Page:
On Friday, February 21st 2014, I stopped work early and bike rode to Mt. Tabor to walk around and take pictures. I take the Lincoln street entrance, because it’s closer to my house. I still see it as the back entrance; the front entrance being off Belmont with a parking lot (see map here).
It’s spring here in Portland. These yellow flowers captured me, I was their prisoner.
The great thing about Mount Tabor is that it is like a maze. I’ve been here dozens of times, and I still get the feeling of being lost. All paths circle around the top of the butte, with seemingly no rhyme or reason. The beauty is that each path has charm. Entering the park on a weekday is like escaping the city into a wilderness. Tall trees, birds, flowers.
The lowest reservoir has a small view of the city. Each reservoir has a castle-like structure which calls to be photographed.
I’m beginning to think I should become a professional squirrel photographer. I don’t know how much money there is in that…but I seem to be an amateur squirrel whisperer.
The Mount Tabor reservoirs are due to be drained, and replaced by underground reservoirs at Powell and Kelly Buttes. There’s been quite the hubbub about it all.
Mount Tabor’s man-made additions are charming. I love the black ironwork, the castle reservoir buildings, and the lampposts (more so the other ones, but this one has a nice late-twentieth century charm, as well).
I feel a little hesitant to mention that this is my favorite tennis court in the city. Not that I get many readers, but I wouldn’t want my favorite spot to get crowded!
Can you spot the lamppost? I felt the enormity of the trees was really evident here.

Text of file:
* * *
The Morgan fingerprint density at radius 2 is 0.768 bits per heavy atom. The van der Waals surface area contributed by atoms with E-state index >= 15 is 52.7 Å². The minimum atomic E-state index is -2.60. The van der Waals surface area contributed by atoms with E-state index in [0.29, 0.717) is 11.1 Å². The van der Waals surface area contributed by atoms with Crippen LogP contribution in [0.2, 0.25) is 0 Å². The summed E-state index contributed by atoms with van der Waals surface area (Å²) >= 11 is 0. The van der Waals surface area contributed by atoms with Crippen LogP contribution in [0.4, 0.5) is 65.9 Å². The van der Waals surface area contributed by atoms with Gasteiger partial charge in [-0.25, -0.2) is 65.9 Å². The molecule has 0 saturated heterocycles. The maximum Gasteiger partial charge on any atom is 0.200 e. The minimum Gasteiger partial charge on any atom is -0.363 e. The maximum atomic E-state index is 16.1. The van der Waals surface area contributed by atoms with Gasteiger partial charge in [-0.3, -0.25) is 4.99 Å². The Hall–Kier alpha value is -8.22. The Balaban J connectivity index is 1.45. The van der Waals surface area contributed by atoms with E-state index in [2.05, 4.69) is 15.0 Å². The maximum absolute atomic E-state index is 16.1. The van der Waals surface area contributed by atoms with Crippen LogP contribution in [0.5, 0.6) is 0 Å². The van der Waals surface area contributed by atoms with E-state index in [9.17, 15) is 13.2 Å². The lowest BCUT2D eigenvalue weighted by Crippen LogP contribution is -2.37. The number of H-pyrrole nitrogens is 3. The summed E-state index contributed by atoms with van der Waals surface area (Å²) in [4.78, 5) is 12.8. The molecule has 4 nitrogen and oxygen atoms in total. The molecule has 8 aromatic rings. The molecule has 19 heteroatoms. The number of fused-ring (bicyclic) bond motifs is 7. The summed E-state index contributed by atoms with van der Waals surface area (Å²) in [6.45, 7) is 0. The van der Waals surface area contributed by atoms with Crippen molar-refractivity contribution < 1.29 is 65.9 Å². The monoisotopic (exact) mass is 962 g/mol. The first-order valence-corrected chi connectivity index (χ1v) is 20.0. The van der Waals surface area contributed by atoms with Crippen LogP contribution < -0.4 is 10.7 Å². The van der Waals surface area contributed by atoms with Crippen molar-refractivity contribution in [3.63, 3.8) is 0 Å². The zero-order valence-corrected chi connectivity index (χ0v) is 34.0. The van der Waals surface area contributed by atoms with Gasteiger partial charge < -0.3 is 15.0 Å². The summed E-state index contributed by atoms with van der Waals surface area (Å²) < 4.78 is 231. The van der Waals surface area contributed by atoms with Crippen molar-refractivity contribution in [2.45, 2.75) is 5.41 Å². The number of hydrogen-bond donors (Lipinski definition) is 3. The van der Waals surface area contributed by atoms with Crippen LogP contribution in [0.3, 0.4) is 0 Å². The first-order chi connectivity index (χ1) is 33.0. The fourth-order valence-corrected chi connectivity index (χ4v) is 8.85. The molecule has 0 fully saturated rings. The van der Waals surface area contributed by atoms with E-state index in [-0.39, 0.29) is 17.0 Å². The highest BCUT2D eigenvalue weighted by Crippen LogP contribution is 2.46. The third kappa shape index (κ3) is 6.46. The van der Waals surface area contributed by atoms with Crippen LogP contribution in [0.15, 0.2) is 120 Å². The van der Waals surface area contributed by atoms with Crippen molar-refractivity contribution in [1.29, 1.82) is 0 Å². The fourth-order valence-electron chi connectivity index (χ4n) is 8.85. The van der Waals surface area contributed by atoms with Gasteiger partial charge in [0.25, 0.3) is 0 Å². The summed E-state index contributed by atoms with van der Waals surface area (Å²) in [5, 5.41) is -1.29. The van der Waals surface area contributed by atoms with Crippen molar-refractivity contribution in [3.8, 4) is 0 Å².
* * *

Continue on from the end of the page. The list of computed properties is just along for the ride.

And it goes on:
I’m going to pat myself on the back for a minute, so bear with me. This is such a great picture of a little cheepy bird!!! I believe this is a wren, but I am so happy it turned out as well as this. I’m just starting to use my zoom lens and to take pictures of birds, and this is one picture I’m really proud of.
In this lovely canyon, which approximately lines up with Salmon Street, many birds flew, chirped, and bathed (as in this phot0).
There is a bird in this picture. It’s not a good picture at all of a bird, but I wanted to include it to show how Mount Tabor is maintained. Specifically, downed trees are kept as good habitat for native wildlife.
A dapper (and blurry) robin!
I can’t believe I got a picture of a Varied Thrush! It’s not very good at all, but at the time I didn’t even know it was a Varied Thrush.
These are the lampposts I love.
One of the few car roads that twists through the park. I cross country skied on this road during the 2014 snowstorm!
These stairs lead up to one of my favorite places in the park to just sit.
“Pardon the sap!”
The texture on this tree was too visually delectable to pass up.
What a puny lamppost! See all the branches? There’s been many extremely windy days in Portland this year.
A peek at a reservoir.
I love the building.
Big Pink is very prominent in this picture. A great view of downtown. This is about halfway up the butte. A more unobstructed view than from the top.
Portrait of a Young Squirrel, a story entailing the secrets and travails of a particularly introspective and troubled Portland park squirrel.
On the way back down, I had to revisit the yellow flowering tree. I like the blurred street in the background.
Some beautiful pink flowers acted as guardians to the Lincoln Street entrance/exit.
Spring is here. I hope the flowers pictured here act as a cheering agent to you, as they were for me this February Friday afternoon at Portland’s beloved Mount Tabor park.